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J Acquir Immune Defic Syndr. 2019 Aug 1;81(4):448-455. doi: 10.1097/QAI.0000000000002049.

HIV Disease Severity Is Sensitive to Temporal Changes in Alcohol Use: A National Study of VA Patients With HIV.

Author information

1
Health Services Research & Development (HSR&D), Veteran Affairs (VA) Puget Sound Health Care System, Center of Innovation for Veteran-Centered Value-Driven Care, Seattle, WA.
2
Department of Health Services, University of Washington, Seattle, WA.
3
Veterans Aging Cohort Study Coordinating Center, VA Connecticut Healthcare System, West Haven, CT.
4
Yale School of Medicine, New Haven, CT.
5
Kaiser Permanente Washington Health Research Institute, Seattle, WA.
6
Kidney Health Research Collaborative, San Francisco VA Medical Center, University of California, San Francisco, San Francisco, CA.
7
Yale School of Public Health, New Haven, CT.
8
Betty Irene Moore School of Nursing, University of California at Davis, Sacramento, CA.
9
Department of Psychiatry, Weill Institute for Neurosciences, University of California, San Francisco, CA.
10
Division of Research, Kaiser Permanente Northern California, Oakland, CA.
11
National Institute on Alcohol Abuse and Alcoholism, Bethesda, MD.
12
Department of Epidemiology, Brown University School of Public Health, Providence, RI.
13
Division of General Internal Medicine, University of Pittsburgh School of Medicine, Pittsburgh, PA.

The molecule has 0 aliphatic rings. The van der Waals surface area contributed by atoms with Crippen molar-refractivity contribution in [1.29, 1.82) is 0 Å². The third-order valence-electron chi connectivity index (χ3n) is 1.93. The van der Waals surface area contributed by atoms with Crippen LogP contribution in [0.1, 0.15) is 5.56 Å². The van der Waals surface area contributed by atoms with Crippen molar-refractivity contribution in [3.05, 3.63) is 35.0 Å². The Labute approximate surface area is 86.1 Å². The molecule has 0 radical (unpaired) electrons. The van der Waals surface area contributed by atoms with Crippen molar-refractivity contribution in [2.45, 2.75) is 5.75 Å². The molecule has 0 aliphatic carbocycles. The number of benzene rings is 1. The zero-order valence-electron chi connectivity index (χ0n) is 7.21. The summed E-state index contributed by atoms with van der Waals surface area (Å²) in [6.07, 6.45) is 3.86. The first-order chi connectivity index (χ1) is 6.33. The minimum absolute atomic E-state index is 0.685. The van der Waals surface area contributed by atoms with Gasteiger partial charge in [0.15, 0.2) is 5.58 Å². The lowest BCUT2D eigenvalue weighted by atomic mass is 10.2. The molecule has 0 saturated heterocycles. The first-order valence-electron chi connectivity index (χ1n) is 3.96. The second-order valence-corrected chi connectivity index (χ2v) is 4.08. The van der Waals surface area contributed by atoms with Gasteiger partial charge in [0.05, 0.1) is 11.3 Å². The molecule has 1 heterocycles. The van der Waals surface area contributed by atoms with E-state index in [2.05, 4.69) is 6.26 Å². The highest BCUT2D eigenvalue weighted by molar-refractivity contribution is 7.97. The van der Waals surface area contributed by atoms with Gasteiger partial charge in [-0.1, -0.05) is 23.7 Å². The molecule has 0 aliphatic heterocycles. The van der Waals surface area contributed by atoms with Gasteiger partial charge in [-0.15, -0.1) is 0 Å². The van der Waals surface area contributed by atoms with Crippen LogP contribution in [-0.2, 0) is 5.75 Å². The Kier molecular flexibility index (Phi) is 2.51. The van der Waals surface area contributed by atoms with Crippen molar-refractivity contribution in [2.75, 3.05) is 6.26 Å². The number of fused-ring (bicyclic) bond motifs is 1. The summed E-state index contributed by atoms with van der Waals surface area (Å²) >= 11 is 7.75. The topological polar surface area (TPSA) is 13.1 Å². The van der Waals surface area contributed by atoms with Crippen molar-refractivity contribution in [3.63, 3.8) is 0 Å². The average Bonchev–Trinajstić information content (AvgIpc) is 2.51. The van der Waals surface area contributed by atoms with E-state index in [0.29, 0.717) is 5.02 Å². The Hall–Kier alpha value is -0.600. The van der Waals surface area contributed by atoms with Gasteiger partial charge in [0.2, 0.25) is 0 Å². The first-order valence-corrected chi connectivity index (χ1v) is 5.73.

14
Center for Health Equity Research and Promotion, VA Pittsburgh Healthcare System, Pittsburgh, PA.
15
School of Public Health, University of California, Berkeley, CA.
16
Center of Excellence in Substance Abuse Treatment and Education (CESATE), VA Puget Sound Healthcare System-Seattle Division, Seattle, WA.
17
Department of Medicine, University of Washington, Seattle, WA.

Abstract

BACKGROUND:

Alcohol use influences HIV disease severity through multiple mechanisms. Whether HIV disease severity is sensitive to changes in alcohol use among people with HIV (PWH) is understudied.

SETTING:

National Veterans Health Administration.

METHODS:

Pairs of AUDIT-C screens within 9-15 months (February 1, 2008-September 30, 2014) were identified among PWH from the Veterans Aging Cohort Study (VACS). Initial and follow-up VACS Index 2.0 pairs obtained 0-270 days after initial and follow-up AUDIT-Cs, respectively, determined change in VACS Index 2.0, a composite HIV severity measure. Change in VACS Index 2.0 was regressed on AUDIT-C change scores (-12 to +12) adjusted for demographics, initial VACS Index 2.0, and days between VACS Index measures.

RESULTS:

Among 23,297 PWH (76,202 observations), most had no (51%) or low-level (38%) alcohol use initially. Most (54%) had no subsequent change; 21% increased and 24% decreased drinking. Initial VACS Index 2.0 scores ranged from 0 to 134, change scores ranged from -65 to +73, with average improvement of 0.76 points (SD 9.48). AUDIT-C change was associated with VACS Index 2.0 change (P < 0.001). Among those with stable alcohol use (AUDIT-C change ≤ │1│ point), VACS Index 2.0 improvements ranged 0.36-0.60 points. For those with maximum AUDIT-C increase (change from 0 to 12), VACS Index 2.0 worsened 3.74 points (95% CI: -4.71 to -2.78); for those with maximum AUDIT-C decrease (change from 12 to 0), VACS Index 2.0 changed minimally [-0.60 (95% CI: -1.43 to 0.23)].

CONCLUSIONS:

In this national sample, improvement in HIV severity was generally greatest among those with stable alcohol use (primarily those with no use).

PMID:
30973541
PMCID:
PMC6594884
[Available on 2020-08-01]
DOI:
10.1097/QAI.0000000000002049

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